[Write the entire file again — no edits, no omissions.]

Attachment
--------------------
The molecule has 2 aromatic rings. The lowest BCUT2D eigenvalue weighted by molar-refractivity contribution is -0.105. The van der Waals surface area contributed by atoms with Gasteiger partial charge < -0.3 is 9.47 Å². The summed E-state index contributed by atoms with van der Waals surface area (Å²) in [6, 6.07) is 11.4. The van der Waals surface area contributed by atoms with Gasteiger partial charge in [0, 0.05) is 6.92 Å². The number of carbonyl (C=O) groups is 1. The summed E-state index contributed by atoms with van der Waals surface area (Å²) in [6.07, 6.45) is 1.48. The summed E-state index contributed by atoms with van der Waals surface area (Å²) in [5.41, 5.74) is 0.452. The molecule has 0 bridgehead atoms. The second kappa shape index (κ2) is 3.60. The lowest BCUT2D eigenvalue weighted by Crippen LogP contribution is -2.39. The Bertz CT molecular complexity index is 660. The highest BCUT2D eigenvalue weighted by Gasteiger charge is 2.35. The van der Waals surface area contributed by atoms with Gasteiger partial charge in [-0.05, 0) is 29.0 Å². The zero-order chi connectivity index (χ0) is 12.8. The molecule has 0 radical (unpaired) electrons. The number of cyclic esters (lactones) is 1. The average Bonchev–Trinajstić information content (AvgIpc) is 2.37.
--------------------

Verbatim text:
The molecule has 2 aromatic rings. The lowest BCUT2D eigenvalue weighted by molar-refractivity contribution is -0.105. The van der Waals surface area contributed by atoms with Gasteiger partial charge < -0.3 is 9.47 Å². The summed E-state index contributed by atoms with van der Waals surface area (Å²) in [6, 6.07) is 11.4. The van der Waals surface area contributed by atoms with Gasteiger partial charge in [0, 0.05) is 6.92 Å². The number of carbonyl (C=O) groups is 1. The summed E-state index contributed by atoms with van der Waals surface area (Å²) in [6.07, 6.45) is 1.48. The summed E-state index contributed by atoms with van der Waals surface area (Å²) in [5.41, 5.74) is 0.452. The molecule has 0 bridgehead atoms. The second kappa shape index (κ2) is 3.60. The lowest BCUT2D eigenvalue weighted by Crippen LogP contribution is -2.39. The Bertz CT molecular complexity index is 660. The highest BCUT2D eigenvalue weighted by Gasteiger charge is 2.35. The van der Waals surface area contributed by atoms with Gasteiger partial charge in [-0.05, 0) is 29.0 Å². The zero-order chi connectivity index (χ0) is 12.8. The molecule has 0 radical (unpaired) electrons. The number of cyclic esters (lactones) is 1. The average Bonchev–Trinajstić information content (AvgIpc) is 2.37.